At trial, both parties presented expert testimony regarding voter behavior in rural west Tennessee. Plaintiffs' expert, Dr. Steven Cole, analyzed eleven legislative elections which had both black and white candidates from 1974 to 1996 using bivariate ecological regression analysis, and found that the black preferred candidates lost nine times (82%). Average black cohesion was 67%, and average white cohesion was 89%. An analysis of homogenous white precincts for legislative contests from 1994 to 1996 showed that on average 80% of whites voted for the white candidates over the black candidates. There were no homogenous black precincts. Based on this evidence, Dr. Cole concluded that white voters tend to vote as a bloc so as usually to defeat the candidate of choice of African-American voters.
The State's experts, Dr. William Lyons and Dr. Michael Gant, analyzed ten black-white legislative contests in rural west Tennessee from 1986 to 1996, and found that the minority--preferred candidates had been defeated nine times (90%). Average black cohesion was 64%, and average white cohesion was 86%. Because black voter turnout was roughly equal to white voter turnout in black-white elections and in elections that had only white candidates, Drs. Lyons and Gant also analyzed eleven white-white legislative contests from 1986 to 1996. Adding the results to those from the black-white contests, Drs. Lyons and Gant found that the preferred candidate of black voters was defeated eleven out of twenty-one times (52.38%).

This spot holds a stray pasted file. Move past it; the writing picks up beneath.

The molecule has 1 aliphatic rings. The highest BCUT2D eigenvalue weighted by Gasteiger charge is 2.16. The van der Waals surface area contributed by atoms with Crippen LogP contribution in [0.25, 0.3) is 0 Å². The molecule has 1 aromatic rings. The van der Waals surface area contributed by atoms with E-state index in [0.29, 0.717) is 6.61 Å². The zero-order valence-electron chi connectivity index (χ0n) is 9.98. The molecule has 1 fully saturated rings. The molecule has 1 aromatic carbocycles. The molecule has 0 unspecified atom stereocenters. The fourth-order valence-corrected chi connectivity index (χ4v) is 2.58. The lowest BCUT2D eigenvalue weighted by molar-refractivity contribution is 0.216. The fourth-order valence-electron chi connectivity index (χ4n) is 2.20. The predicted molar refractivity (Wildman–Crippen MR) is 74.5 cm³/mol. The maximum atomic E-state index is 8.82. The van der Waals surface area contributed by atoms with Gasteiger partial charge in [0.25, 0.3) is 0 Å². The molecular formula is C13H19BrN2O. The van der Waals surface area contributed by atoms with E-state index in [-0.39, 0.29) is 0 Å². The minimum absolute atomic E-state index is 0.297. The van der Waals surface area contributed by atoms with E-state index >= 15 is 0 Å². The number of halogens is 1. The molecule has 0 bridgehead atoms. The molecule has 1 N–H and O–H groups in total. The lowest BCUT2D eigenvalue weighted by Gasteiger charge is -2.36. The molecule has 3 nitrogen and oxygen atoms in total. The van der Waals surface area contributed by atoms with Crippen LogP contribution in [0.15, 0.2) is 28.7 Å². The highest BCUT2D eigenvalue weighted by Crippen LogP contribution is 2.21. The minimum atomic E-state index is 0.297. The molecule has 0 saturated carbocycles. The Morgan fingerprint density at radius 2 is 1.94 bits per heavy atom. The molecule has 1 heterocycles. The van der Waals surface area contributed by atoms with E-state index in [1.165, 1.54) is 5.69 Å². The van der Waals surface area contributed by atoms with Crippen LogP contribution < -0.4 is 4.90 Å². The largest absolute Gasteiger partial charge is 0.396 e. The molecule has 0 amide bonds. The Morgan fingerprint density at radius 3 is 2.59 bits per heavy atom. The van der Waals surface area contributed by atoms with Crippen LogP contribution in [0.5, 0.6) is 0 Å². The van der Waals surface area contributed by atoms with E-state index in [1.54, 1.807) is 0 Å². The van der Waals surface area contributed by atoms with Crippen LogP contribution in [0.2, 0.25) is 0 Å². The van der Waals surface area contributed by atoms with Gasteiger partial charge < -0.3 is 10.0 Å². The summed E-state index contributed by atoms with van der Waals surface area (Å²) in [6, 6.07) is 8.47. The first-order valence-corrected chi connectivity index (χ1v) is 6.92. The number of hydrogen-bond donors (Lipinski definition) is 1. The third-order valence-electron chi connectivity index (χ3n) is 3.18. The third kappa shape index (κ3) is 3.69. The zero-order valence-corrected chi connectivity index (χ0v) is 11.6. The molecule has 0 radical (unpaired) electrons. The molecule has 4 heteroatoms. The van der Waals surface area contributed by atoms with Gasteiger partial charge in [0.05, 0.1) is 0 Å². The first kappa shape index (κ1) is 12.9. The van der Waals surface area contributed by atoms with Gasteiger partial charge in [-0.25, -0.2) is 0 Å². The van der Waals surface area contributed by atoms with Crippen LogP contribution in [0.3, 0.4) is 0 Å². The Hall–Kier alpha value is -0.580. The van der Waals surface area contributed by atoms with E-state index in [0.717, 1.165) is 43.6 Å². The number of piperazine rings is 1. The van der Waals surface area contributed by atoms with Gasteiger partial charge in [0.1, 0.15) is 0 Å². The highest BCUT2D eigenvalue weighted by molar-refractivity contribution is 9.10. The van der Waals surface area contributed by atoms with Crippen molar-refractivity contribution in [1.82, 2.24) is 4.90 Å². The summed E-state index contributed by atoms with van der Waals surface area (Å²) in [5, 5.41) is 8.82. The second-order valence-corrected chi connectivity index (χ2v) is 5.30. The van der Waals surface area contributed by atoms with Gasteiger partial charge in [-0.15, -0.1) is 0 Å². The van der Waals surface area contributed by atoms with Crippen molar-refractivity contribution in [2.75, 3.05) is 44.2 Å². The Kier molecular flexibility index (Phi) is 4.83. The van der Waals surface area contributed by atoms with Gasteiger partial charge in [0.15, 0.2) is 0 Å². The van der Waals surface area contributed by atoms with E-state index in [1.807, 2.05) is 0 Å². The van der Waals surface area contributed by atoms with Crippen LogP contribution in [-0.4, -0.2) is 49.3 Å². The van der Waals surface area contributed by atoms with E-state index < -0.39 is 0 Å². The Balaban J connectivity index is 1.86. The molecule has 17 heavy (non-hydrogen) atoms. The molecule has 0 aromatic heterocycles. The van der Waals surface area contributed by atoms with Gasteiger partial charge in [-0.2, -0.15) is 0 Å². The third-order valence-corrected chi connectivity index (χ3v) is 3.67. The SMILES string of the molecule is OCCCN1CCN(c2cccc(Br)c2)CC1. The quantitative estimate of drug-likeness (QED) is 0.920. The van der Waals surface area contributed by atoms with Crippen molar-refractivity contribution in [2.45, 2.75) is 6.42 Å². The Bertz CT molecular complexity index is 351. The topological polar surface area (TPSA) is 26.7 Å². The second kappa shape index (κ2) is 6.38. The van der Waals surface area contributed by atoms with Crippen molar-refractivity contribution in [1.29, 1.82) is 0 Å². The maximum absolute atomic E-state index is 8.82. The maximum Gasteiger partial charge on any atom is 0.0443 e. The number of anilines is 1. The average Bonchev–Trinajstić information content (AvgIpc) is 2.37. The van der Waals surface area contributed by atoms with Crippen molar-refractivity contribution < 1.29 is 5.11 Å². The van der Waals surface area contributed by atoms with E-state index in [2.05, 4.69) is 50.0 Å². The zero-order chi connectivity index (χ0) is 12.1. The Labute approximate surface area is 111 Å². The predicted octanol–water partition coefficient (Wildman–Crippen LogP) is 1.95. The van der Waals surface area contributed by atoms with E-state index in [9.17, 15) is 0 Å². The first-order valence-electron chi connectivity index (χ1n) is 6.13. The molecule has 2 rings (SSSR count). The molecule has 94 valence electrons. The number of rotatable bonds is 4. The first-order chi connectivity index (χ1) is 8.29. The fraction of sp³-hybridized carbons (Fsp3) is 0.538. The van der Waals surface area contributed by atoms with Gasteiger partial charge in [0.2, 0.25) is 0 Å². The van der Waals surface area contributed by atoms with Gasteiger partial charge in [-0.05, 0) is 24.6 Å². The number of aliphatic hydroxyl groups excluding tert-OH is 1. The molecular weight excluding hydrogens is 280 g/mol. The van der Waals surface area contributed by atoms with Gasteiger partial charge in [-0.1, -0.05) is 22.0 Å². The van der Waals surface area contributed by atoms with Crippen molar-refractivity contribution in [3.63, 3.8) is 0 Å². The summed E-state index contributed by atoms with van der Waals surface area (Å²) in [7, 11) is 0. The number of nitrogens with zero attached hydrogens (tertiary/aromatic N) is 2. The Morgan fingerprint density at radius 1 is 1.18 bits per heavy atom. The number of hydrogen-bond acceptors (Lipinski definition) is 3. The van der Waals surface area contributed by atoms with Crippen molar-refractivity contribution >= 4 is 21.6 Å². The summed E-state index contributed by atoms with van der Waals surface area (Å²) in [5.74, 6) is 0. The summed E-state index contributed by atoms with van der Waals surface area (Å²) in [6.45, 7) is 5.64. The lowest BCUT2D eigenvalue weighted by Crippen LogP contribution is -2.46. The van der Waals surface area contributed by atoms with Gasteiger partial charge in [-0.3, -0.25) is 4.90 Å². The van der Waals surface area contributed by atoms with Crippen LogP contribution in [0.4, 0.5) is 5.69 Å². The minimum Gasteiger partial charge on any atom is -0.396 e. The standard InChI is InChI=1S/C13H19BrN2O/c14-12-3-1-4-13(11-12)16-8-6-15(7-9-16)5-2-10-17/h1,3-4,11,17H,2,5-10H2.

While Drs. Lyons and Gant acknowledged that the minority-preferred candidate usually lost, and hence that the results of state legislative contests in rural west Tennessee were indicative of minority vote dilution, they noted that a difference in one election would change this outcome. They therefore examined twenty-four black-white and twenty-six white-white countywide elections from 1986 to 1996. In the black-white contests, they found that the black-preferred candidate was defeated thirteen times (54%). For white-white countywide elections, the black-preferred candidate lost six times (23%). Combining all the countywide contest from 1986 to 1996, the black-preferred candidate lost eighteen out of fifty times (36%). Noting that if all of the countywide elections were combined with all of the legislative elections, the results showed that the black-preferred candidate lost only twenty-nineof seventy-one elections (41%), the defense experts concluded that election results in rural west Tennessee were not, in general, indicative of minority vote dilution.
After hearing this testimony, the district court held that the plaintiffs had made a showing sufficient to satisfy the third Gingles precondition. The district court placed primary emphasis on the results of the black-white contests and, due to the significant number of legislative elections analyzed, determined that the results from the countywide contests were not particularly useful or necessary. In light of its limited probativeness, the district court concluded, the white-white and countywide evidence was insufficient to overcome the fact that a white voting bloc defeats the minority-preferred candidate at least 82% of the time in interracial legislative elections in rural west Tennessee.